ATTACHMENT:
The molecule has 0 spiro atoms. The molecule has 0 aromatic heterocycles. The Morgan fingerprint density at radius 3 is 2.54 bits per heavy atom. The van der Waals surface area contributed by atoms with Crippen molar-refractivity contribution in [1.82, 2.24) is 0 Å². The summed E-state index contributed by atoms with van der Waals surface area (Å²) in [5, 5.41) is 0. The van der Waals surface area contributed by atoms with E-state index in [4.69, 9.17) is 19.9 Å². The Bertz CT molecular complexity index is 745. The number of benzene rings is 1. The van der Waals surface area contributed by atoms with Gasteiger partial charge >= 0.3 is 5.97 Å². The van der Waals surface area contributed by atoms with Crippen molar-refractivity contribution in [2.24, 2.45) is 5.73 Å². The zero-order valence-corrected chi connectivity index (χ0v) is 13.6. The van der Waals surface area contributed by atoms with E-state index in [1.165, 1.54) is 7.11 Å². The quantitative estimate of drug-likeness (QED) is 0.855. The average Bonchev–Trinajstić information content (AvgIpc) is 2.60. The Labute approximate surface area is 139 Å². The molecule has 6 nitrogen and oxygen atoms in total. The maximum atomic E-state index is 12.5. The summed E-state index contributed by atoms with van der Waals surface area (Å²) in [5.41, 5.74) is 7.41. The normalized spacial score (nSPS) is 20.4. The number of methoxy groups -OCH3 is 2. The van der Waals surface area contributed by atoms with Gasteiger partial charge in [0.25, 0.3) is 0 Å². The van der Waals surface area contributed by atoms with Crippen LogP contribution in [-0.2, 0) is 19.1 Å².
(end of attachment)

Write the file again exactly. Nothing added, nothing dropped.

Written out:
The molecule has 0 spiro atoms. The molecule has 0 aromatic heterocycles. The Morgan fingerprint density at radius 3 is 2.54 bits per heavy atom. The van der Waals surface area contributed by atoms with Crippen molar-refractivity contribution in [1.82, 2.24) is 0 Å². The summed E-state index contributed by atoms with van der Waals surface area (Å²) in [5, 5.41) is 0. The van der Waals surface area contributed by atoms with E-state index in [4.69, 9.17) is 19.9 Å². The Bertz CT molecular complexity index is 745. The number of benzene rings is 1. The van der Waals surface area contributed by atoms with Gasteiger partial charge >= 0.3 is 5.97 Å². The van der Waals surface area contributed by atoms with Crippen molar-refractivity contribution in [2.24, 2.45) is 5.73 Å². The zero-order valence-corrected chi connectivity index (χ0v) is 13.6. The van der Waals surface area contributed by atoms with E-state index in [1.165, 1.54) is 7.11 Å². The quantitative estimate of drug-likeness (QED) is 0.855. The average Bonchev–Trinajstić information content (AvgIpc) is 2.60. The Labute approximate surface area is 139 Å². The molecule has 6 nitrogen and oxygen atoms in total. The maximum atomic E-state index is 12.5. The summed E-state index contributed by atoms with van der Waals surface area (Å²) in [5.41, 5.74) is 7.41. The normalized spacial score (nSPS) is 20.4. The number of methoxy groups -OCH3 is 2. The van der Waals surface area contributed by atoms with Gasteiger partial charge in [0.25, 0.3) is 0 Å². The van der Waals surface area contributed by atoms with Crippen LogP contribution in [-0.2, 0) is 19.1 Å².